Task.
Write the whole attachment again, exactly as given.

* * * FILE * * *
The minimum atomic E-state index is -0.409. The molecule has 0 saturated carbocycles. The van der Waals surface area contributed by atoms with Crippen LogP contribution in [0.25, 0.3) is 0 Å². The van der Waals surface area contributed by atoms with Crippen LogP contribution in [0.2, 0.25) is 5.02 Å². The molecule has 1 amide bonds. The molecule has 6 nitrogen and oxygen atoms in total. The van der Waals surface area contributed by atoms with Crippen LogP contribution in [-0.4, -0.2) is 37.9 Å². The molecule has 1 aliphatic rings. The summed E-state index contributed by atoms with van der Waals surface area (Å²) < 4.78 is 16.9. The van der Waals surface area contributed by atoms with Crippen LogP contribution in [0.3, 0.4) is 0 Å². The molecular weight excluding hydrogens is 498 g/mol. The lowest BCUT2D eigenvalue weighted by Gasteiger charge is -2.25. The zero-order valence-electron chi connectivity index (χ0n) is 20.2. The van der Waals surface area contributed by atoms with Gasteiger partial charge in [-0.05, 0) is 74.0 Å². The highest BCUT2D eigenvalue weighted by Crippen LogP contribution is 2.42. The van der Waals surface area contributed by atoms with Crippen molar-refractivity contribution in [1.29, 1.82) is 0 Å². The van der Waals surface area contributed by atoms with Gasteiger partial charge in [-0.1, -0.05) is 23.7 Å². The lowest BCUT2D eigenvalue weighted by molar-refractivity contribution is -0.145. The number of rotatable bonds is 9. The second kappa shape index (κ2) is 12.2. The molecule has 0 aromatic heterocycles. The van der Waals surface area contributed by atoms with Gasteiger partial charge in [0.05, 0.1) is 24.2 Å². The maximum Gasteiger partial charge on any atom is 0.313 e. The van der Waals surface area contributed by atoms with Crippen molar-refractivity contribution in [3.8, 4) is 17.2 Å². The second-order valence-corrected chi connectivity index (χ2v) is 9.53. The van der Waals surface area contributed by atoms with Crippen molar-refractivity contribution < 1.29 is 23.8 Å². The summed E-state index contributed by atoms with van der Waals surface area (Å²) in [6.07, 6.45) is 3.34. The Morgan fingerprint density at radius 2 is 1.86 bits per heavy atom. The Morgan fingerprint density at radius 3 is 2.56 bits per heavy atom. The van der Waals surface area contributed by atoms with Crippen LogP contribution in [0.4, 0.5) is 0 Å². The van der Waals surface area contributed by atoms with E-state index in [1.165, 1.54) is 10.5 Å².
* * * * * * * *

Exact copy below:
The minimum atomic E-state index is -0.409. The molecule has 0 saturated carbocycles. The van der Waals surface area contributed by atoms with Crippen LogP contribution in [0.25, 0.3) is 0 Å². The van der Waals surface area contributed by atoms with Crippen LogP contribution in [0.2, 0.25) is 5.02 Å². The molecule has 1 amide bonds. The molecule has 6 nitrogen and oxygen atoms in total. The van der Waals surface area contributed by atoms with Crippen LogP contribution in [-0.4, -0.2) is 37.9 Å². The molecule has 1 aliphatic rings. The summed E-state index contributed by atoms with van der Waals surface area (Å²) < 4.78 is 16.9. The van der Waals surface area contributed by atoms with Crippen LogP contribution in [0.3, 0.4) is 0 Å². The molecular weight excluding hydrogens is 498 g/mol. The lowest BCUT2D eigenvalue weighted by Gasteiger charge is -2.25. The zero-order valence-electron chi connectivity index (χ0n) is 20.2. The van der Waals surface area contributed by atoms with Gasteiger partial charge in [-0.05, 0) is 74.0 Å². The highest BCUT2D eigenvalue weighted by Crippen LogP contribution is 2.42. The van der Waals surface area contributed by atoms with Crippen molar-refractivity contribution in [1.29, 1.82) is 0 Å². The van der Waals surface area contributed by atoms with Gasteiger partial charge in [-0.1, -0.05) is 23.7 Å². The lowest BCUT2D eigenvalue weighted by molar-refractivity contribution is -0.145. The number of rotatable bonds is 9. The second kappa shape index (κ2) is 12.2. The molecule has 0 aromatic heterocycles. The van der Waals surface area contributed by atoms with Gasteiger partial charge in [0.05, 0.1) is 24.2 Å². The maximum Gasteiger partial charge on any atom is 0.313 e. The van der Waals surface area contributed by atoms with Crippen molar-refractivity contribution in [3.8, 4) is 17.2 Å². The second-order valence-corrected chi connectivity index (χ2v) is 9.53. The van der Waals surface area contributed by atoms with Crippen molar-refractivity contribution < 1.29 is 23.8 Å². The summed E-state index contributed by atoms with van der Waals surface area (Å²) in [6.07, 6.45) is 3.34. The Morgan fingerprint density at radius 2 is 1.86 bits per heavy atom. The Morgan fingerprint density at radius 3 is 2.56 bits per heavy atom. The van der Waals surface area contributed by atoms with Crippen LogP contribution in [0.4, 0.5) is 0 Å². The van der Waals surface area contributed by atoms with E-state index in [1.165, 1.54) is 10.5 Å².